If you’ve been playing games for a while like me, Dragon Land is going to seem a little familiar. In its early moments, it reminded me a lot of Spyro the Dragon – a popular platforming franchise that somehow never quite got the credit it deserved. Dragon Land is a little like that, crossed with more familiar Mario style mentalities. That’s actually a really enjoyable concept at times — but it’s one that’s slowed down by its free-to-play elements.
You start out controlling one dragon as he seeks out his friends, each offering their own set of unique skills. One dragon might be able to fly and breathe fire, for instance, while another can climb up sheer rock faces. Each has their own moment in the spotlight, with a combination of all being required to glean everything from each level.
Dragon Land clearly prides itself on taking a few useful nods from the Mario series. Much of the time, you’re bopping enemies on the head by jumping on them, before leaping from platform to platform. Other times, you’re leaping between platforms that crumble under your weight if you take too long. And, of course, there are blocks for you to jump under in order to gain coins and more. It’s a simple concept but one that opens things up nicely to a certain degree of challenge, while still encouraging you to come back for more.
While it’s often reasonably easy to complete a level, the challenge comes in finding the special gems and keys that are scattered around each stage. In particular, special red crystals are required to unlock the boss stages that break up the different episodes of the game.
That immediately increases Dragon Land’s longevity. It makes sense to focus on achieving a couple of things in one level, before coming back for more to finish it off. There’s a problem with pursuing this way of playing, though – the game’s energy system. You only ever have five hearts/attempts to play a level, before you have to wait for one to recharge after a set amount of time. You can watch adverts to gain one heart, but this gets pretty tedious after a while.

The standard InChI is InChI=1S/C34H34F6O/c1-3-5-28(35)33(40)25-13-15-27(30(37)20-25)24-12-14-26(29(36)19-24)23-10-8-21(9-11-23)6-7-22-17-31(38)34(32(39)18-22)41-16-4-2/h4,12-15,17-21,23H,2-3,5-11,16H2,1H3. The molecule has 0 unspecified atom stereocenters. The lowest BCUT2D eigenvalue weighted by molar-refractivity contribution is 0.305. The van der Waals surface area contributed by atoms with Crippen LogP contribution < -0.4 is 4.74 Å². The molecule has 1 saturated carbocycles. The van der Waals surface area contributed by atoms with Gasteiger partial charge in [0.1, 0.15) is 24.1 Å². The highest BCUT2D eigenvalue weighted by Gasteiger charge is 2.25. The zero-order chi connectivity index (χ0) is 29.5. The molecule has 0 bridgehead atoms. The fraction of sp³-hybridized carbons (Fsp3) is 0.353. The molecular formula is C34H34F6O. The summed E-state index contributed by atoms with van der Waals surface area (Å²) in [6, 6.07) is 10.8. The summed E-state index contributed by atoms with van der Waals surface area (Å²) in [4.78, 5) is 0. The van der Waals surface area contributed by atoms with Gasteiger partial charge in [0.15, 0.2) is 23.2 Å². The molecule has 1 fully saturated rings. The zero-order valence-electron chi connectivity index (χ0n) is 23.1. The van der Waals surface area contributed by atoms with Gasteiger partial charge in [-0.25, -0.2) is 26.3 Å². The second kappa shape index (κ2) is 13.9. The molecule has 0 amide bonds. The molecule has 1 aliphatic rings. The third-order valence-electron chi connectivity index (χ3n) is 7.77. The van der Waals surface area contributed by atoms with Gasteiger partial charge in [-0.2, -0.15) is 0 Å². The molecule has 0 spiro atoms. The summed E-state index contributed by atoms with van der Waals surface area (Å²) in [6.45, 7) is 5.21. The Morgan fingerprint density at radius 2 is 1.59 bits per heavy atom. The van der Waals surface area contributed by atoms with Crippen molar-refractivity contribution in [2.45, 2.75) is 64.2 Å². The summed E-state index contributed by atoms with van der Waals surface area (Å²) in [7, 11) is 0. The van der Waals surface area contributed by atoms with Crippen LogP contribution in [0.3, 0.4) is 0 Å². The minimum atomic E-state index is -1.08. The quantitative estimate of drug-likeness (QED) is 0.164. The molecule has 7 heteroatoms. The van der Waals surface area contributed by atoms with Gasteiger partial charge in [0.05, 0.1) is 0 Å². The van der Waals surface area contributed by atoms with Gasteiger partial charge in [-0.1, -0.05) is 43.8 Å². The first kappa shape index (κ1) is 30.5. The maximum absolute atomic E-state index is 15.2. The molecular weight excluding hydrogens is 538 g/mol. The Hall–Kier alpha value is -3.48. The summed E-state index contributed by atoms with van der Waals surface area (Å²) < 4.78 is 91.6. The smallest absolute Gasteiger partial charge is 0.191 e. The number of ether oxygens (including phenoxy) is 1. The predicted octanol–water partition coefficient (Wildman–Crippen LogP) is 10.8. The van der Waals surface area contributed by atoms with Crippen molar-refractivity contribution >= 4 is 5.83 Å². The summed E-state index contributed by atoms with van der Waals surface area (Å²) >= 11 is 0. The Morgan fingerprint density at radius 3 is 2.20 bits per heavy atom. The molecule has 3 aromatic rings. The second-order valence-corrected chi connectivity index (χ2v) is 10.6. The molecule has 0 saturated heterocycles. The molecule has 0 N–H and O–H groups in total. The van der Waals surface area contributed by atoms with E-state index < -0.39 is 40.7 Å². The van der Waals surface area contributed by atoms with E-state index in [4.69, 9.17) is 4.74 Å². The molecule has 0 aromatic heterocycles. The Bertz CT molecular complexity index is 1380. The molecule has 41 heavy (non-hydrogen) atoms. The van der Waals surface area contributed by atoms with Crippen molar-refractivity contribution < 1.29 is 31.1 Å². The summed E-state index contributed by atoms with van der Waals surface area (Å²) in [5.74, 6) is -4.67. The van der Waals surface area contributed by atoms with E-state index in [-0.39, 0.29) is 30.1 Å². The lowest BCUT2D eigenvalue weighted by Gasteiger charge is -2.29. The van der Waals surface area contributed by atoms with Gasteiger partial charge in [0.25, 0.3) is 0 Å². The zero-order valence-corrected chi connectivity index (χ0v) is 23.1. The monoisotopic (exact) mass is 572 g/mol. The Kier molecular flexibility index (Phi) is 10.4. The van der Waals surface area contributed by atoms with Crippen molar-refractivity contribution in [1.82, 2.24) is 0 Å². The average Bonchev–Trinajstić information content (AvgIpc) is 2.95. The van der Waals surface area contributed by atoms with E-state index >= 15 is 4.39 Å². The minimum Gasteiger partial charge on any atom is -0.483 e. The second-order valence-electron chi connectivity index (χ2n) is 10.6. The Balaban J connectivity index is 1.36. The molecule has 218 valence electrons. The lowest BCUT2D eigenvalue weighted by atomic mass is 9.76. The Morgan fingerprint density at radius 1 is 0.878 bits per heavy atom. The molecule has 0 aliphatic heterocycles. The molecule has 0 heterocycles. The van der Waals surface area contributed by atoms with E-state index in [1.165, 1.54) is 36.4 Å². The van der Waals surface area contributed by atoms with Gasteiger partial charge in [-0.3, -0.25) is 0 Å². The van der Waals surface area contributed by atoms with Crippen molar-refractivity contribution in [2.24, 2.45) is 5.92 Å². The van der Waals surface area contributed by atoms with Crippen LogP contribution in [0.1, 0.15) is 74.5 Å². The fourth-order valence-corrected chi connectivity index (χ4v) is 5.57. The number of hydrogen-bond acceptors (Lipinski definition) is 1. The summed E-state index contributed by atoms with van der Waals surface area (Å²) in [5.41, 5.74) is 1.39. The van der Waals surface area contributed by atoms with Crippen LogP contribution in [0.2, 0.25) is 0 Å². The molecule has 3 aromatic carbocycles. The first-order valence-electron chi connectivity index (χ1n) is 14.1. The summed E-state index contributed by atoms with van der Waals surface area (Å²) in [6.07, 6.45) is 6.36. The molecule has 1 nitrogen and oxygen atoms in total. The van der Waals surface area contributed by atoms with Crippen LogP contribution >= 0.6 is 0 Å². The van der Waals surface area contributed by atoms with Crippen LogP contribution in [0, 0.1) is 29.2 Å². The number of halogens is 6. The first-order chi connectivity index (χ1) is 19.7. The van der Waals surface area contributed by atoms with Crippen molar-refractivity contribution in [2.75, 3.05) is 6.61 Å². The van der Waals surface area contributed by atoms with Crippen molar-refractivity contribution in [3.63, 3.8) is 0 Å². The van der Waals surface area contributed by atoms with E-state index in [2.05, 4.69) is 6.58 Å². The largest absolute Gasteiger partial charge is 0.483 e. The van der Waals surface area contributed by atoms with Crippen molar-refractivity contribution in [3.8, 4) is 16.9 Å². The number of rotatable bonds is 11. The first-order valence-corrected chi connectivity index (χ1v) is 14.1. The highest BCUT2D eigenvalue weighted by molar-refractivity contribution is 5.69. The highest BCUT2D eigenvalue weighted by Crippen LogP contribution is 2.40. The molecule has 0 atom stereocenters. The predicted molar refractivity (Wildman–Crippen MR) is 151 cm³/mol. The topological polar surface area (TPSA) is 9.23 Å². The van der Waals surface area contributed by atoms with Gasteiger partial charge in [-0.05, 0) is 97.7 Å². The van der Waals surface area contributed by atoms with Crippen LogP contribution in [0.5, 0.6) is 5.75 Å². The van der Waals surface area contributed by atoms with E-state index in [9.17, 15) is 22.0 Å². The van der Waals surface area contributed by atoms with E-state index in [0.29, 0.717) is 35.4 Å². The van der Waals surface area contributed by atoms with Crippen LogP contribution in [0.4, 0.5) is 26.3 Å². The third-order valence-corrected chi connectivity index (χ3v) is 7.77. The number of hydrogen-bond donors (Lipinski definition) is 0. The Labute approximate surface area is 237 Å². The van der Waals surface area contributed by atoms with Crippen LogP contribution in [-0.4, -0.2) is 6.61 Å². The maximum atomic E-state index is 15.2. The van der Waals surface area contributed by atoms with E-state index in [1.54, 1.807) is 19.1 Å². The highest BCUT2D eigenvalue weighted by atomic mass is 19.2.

Dragon Land also offers an upgrade system, mostly affecting how much health your dragon has available to them. Unfortunately, it’s a forced upgrade system. If you come across a level where your dragon doesn’t have the requisite levels or amount of health points, you can’t just try the stage anyway. Instead, you have to earn enough coins to buy the upgrade, usually by replaying previously completed stages. That means you end up with a lot of back and forth if you haven’t earned 100% on a past stage. That’s not bad exactly, given each level doesn’t take long to complete, but it does soon sap those lives if you’re not careful.
In a way, that issue is so noticeable because Dragon Land is so much fun. I had a ton of fun playing through the levels, and at times, I did feel like I was playing a simpler version of Mario. Then I’d screw up, lose a few lives, and realize there was no way for me to permanently buy my way out of the limited life situation. Also, many of the enemies can inflict a ton of damage despite their puny size, often meaning one small mistake can cost you a lot.
Dragon Land is a lot of fun, but simultaneously sums up many of the issues with free-to-play. Will it stop me playing it? Nope, I enjoy its bite sized Mario style nature — but I do dearly wish I could play it without quite so many limitations.